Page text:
It would be appropriate to revert to Vatican II to comprehend this last question. The Dogmatic Constitution of the Church refers to the family as “the domestic Church” (LG 11). This is a categorical statement. It does not say that the church is present in the family, but calls the family itself a form of actually being Church. It further elaborates “For all their works, prayers and apostolic endeavours, their ordinary married and family life, their daily labour, their mental and physical relaxation, carried out in the Spirit, and even the hardships of life, if patiently borne – all these become spiritual sacrifices acceptable to God” (LG 34). And again, “The Christian family loudly proclaims both the present virtues of the kingdom of God and the hope of a blessed life to come” (LG 34). From these solemn statements we see both existential and eschatological virtues of true Christian family life.
Another document describes the family as the foundation of society (GS 52). And again, “The creator of all things has established the conjugal partnership as the beginning and basis of human society ... The family has received from God its mission to be the first and vital cell of society” (AA 11). The church is here affirming the divine origin of the family. It doesn’t call the hierarchy or the clergy the “first and vital cell of society”. The question that therefore goes abegging is, “How much time, energy and money does the hierarchical church expend on what is its primary and vital cell – the family? Bishop’s conferences spend days and hours on building or protecting institutions of brick and mortar; but spend little time on the real flesh and blood building blocks of the church – the family.
Let me now take the readers (and leaders) back to the Indian equivalent of Vatican II – the Church in India Seminar of 1969 that was organized in the first flush of Vatican II (1962-65). It was held from 15th to 25th May in Bangalore. Just three days after it concluded my father obtained a receipt for Rs15/- from the CBCI for the 600 page book with its findings. I will quote not just some of the findings pertaining to the family, but also the methodology followed by the Seminar. It was preceded by exactly 100 consultations that covered diverse groups like Regions, Dioceses, seminaries and special interest groups like the Conference of Religious of India, the Bombay Jesuits, and lay organizations like the Newman Associations, Sodalities and Catholic Students Union.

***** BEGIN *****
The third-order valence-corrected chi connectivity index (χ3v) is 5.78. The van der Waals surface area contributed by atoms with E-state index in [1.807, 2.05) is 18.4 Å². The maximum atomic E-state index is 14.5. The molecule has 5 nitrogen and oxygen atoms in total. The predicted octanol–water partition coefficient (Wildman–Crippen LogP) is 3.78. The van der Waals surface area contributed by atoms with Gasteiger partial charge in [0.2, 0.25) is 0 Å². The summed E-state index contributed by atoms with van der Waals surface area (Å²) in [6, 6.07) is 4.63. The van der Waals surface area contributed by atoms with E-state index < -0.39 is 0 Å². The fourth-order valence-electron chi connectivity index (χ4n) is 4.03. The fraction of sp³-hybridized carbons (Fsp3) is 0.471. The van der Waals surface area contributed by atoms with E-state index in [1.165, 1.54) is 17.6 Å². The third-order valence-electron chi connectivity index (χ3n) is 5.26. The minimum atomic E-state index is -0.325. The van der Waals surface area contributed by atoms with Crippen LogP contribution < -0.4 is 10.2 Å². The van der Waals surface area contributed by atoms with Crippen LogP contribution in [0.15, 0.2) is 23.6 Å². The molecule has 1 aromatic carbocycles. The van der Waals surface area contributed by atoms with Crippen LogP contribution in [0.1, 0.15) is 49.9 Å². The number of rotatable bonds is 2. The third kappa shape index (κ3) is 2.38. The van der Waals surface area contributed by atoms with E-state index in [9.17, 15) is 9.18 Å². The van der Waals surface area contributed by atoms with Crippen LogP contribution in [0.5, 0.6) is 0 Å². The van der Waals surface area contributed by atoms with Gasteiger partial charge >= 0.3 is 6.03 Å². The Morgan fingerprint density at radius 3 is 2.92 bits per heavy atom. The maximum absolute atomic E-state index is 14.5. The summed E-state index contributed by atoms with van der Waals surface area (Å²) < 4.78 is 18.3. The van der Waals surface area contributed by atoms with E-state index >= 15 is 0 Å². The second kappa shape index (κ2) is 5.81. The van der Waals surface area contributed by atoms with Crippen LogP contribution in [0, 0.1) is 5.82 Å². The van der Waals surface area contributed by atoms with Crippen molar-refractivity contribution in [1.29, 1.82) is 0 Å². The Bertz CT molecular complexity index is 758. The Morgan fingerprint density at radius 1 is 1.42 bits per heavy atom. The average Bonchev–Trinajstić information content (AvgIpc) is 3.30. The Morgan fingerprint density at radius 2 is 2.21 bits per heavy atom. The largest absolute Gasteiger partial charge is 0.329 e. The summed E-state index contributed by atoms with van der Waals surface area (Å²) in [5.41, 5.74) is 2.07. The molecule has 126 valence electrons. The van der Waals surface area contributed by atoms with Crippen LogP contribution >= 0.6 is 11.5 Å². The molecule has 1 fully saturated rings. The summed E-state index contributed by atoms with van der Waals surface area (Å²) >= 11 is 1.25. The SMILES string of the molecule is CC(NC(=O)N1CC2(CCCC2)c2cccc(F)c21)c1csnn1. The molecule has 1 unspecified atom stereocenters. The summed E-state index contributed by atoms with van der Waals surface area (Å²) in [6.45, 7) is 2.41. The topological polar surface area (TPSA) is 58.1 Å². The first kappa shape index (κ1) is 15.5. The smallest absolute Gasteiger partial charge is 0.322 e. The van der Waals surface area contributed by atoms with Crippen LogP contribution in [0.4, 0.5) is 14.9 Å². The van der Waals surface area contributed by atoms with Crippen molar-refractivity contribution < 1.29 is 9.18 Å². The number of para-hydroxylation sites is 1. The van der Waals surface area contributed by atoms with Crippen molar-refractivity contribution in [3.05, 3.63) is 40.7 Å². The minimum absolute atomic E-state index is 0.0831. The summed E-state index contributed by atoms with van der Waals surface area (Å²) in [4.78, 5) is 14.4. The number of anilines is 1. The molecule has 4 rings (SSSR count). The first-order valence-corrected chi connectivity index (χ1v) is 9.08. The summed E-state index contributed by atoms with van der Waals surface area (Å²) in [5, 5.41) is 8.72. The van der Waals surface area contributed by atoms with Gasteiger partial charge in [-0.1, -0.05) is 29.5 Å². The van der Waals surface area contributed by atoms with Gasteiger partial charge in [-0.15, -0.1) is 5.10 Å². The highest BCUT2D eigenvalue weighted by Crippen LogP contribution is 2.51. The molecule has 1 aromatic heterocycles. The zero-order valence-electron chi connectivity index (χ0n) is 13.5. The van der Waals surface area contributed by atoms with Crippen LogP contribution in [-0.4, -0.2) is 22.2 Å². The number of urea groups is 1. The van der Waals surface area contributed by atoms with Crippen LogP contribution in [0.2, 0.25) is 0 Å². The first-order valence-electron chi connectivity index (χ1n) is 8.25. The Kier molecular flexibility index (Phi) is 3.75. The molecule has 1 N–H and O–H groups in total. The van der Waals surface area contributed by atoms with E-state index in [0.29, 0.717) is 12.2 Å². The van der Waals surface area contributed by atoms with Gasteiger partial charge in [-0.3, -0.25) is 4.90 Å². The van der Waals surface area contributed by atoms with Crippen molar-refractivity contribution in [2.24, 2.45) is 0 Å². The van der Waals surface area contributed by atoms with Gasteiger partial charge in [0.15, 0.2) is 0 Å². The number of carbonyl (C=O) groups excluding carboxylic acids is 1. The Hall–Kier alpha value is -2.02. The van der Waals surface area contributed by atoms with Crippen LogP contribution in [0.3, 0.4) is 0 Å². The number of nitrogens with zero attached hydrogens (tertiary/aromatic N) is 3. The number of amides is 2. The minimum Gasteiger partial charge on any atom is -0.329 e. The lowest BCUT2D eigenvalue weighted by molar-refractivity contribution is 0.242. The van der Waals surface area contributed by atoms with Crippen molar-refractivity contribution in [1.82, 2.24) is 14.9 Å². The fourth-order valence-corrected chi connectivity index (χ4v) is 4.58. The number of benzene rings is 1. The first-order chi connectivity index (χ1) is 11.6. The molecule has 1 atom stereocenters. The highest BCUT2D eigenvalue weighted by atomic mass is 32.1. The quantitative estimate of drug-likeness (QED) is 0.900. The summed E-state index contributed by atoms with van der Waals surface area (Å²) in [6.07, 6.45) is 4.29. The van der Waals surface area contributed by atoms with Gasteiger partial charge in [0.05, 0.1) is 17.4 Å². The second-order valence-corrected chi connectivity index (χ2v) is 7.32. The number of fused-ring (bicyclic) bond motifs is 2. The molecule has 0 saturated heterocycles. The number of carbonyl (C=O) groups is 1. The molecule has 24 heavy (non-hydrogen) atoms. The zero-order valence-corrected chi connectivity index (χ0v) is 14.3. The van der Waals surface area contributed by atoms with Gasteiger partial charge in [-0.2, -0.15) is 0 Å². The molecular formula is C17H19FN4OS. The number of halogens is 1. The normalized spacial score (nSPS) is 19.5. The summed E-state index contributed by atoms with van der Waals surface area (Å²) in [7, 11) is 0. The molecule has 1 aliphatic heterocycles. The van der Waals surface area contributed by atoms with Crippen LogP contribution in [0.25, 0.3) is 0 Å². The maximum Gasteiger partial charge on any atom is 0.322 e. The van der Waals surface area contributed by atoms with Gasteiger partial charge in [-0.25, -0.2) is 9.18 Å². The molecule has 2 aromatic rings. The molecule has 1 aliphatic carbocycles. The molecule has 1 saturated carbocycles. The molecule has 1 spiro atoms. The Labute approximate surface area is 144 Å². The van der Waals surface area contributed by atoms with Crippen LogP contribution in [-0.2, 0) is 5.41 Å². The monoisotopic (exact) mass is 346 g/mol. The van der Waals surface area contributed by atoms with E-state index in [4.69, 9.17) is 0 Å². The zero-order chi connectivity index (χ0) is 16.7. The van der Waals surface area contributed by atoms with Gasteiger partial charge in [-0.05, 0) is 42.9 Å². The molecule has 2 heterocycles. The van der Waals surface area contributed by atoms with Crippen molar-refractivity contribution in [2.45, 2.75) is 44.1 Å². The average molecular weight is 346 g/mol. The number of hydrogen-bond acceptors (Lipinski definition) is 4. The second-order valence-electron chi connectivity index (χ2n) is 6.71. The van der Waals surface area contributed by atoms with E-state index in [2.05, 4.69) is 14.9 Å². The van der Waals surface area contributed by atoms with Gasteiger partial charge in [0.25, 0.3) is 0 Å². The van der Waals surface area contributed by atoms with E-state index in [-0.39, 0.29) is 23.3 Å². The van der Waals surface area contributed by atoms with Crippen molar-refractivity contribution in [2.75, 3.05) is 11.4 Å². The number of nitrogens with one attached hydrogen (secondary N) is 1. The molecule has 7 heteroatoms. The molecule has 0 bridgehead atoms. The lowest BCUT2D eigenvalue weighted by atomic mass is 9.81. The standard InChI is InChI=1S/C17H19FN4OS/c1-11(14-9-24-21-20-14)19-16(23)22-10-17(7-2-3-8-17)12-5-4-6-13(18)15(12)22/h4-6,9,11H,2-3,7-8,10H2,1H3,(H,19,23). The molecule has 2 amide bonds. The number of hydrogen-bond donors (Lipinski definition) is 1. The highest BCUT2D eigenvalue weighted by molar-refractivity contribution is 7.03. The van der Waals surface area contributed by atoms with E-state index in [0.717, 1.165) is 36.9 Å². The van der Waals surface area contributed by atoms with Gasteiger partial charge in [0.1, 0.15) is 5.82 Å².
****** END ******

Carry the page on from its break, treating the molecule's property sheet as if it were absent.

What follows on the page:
There were 2321 participants in the regional seminars, of which 1273 (55%) were laity. The diocesan seminars had 6843 participants of whom 4202 (61%) were laity. The tribal dominated diocese of Raigarh – Ambikapur had the maximum number of 912 participants, of whom 741 (81%) were laity. If such a mammoth exercise could be organized in 1969 when there were no computers, mobile phones, email, digital ticket booking, etc, one wonders why the CBCI has not organized a similar exercise since!